French president’s party hit by defections as it picks leader

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FILE PHOTO: French Government Spokesman Christophe Castaner leaves after the weekly cabinet meeting at the Elysee Palace in Paris, France, October 18, 2017. REUTERS/Philippe Wojazer/File Photo

PARIS (Reuters) – A revolt by 100 members of French President Emmanuel Macron’s governing party has exposed tensions in the fledgling movement as it prepares to elect a leader handpicked by him on Saturday.

Created about 18 months ago when Macron was still relatively unknown, En Marche’s membership has risen quickly to 360,000 — membership is free — but retaining members could be harder as his popularity has waned following his rise to power.

The activists who quit this week said the party that helped Macron, a centrist, triumph in this year’s presidential election and then won a parliamentary majority had become less open and lost its appeal as a movement that would do things differently.

The number of defectors is small, and none is a lawmaker, but their complaints underline the challenges 51-year old government spokesman Christophe Castaner will face as party chief.

“We need to reinvent our political movement,” Castaner, the only candidate, told party members ahead of Saturday’s party congress. “That is key to accompany the reforms carried out by the government and parliament.”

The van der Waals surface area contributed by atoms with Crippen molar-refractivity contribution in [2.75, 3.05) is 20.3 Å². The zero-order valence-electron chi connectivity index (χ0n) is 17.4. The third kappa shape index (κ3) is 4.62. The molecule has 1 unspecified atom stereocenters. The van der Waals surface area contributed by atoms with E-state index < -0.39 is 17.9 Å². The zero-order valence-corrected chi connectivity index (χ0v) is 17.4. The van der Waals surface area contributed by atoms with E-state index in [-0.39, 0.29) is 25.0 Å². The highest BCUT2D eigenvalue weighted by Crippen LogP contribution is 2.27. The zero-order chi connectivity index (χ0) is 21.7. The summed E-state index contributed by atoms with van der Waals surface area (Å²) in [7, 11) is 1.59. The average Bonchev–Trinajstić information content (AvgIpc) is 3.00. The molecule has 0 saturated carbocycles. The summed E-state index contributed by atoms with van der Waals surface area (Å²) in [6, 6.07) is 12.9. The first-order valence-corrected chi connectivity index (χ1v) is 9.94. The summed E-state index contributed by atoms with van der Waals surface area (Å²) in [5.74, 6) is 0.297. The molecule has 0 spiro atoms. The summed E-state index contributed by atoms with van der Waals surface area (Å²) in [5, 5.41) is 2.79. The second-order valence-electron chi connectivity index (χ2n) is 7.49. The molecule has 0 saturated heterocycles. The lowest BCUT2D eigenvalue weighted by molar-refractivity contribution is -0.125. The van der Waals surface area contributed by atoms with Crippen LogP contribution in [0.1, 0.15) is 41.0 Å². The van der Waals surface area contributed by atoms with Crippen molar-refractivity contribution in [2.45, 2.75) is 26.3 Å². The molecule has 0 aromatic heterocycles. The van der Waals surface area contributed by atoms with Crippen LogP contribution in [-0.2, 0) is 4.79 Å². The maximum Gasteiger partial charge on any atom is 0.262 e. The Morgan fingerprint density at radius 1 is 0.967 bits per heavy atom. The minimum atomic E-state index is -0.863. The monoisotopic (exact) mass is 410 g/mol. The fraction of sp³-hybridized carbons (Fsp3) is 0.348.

A Socialist for about three decades until he backed Macron’s election bid, and a former lawmaker from southeastern France, Castaner will aim to change what opinion polls show is Macron’s image of a “president of the rich.”

He will also set out to transform En Marche (LREM) into a more established party with the strength and depth required to compete in the next local and national elections.

The next ballot, for the European Parliament, is in 2019 and local elections will be in 2020 at the earliest.

ARROGANCE, LACK OF DEMOCRACY

Although mocked as an empty shell by rivals from long established parties, En Marche attracted many newcomers to politics and quickly proved effective in propelling the former economy minister of Socialist President Francois Hollande into the presidency.

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